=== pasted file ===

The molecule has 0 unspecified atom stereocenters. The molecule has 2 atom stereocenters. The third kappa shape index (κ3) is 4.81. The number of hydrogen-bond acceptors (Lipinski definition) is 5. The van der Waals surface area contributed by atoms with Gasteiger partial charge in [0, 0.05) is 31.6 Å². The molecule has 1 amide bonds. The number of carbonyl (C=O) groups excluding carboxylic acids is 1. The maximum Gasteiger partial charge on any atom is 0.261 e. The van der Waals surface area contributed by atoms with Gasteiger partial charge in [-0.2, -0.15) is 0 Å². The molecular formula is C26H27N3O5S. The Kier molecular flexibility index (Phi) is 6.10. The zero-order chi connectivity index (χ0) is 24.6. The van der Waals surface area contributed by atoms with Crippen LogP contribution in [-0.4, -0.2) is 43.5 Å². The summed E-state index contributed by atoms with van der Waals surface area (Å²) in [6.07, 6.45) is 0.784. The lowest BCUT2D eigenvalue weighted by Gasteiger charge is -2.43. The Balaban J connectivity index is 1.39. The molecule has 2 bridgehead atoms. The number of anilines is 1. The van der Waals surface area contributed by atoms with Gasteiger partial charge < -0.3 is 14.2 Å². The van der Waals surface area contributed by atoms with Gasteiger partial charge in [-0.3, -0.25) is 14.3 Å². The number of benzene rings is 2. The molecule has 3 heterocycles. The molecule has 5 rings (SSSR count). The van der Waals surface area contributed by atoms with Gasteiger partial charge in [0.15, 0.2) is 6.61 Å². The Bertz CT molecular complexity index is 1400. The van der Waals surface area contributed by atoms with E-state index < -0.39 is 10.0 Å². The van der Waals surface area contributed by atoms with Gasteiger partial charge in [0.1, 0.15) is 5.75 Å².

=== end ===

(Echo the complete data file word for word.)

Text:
The molecule has 0 unspecified atom stereocenters. The molecule has 2 atom stereocenters. The third kappa shape index (κ3) is 4.81. The number of hydrogen-bond acceptors (Lipinski definition) is 5. The van der Waals surface area contributed by atoms with Gasteiger partial charge in [0, 0.05) is 31.6 Å². The molecule has 1 amide bonds. The number of carbonyl (C=O) groups excluding carboxylic acids is 1. The maximum Gasteiger partial charge on any atom is 0.261 e. The van der Waals surface area contributed by atoms with Gasteiger partial charge in [-0.2, -0.15) is 0 Å². The molecular formula is C26H27N3O5S. The Kier molecular flexibility index (Phi) is 6.10. The zero-order chi connectivity index (χ0) is 24.6. The van der Waals surface area contributed by atoms with Crippen LogP contribution in [-0.4, -0.2) is 43.5 Å². The summed E-state index contributed by atoms with van der Waals surface area (Å²) in [6.07, 6.45) is 0.784. The lowest BCUT2D eigenvalue weighted by Gasteiger charge is -2.43. The Balaban J connectivity index is 1.39. The molecule has 2 bridgehead atoms. The number of anilines is 1. The van der Waals surface area contributed by atoms with Gasteiger partial charge < -0.3 is 14.2 Å². The van der Waals surface area contributed by atoms with Gasteiger partial charge in [-0.3, -0.25) is 14.3 Å². The number of benzene rings is 2. The molecule has 3 heterocycles. The molecule has 5 rings (SSSR count). The van der Waals surface area contributed by atoms with Gasteiger partial charge in [0.15, 0.2) is 6.61 Å². The Bertz CT molecular complexity index is 1400. The van der Waals surface area contributed by atoms with E-state index < -0.39 is 10.0 Å². The van der Waals surface area contributed by atoms with Gasteiger partial charge in [0.1, 0.15) is 5.75 Å².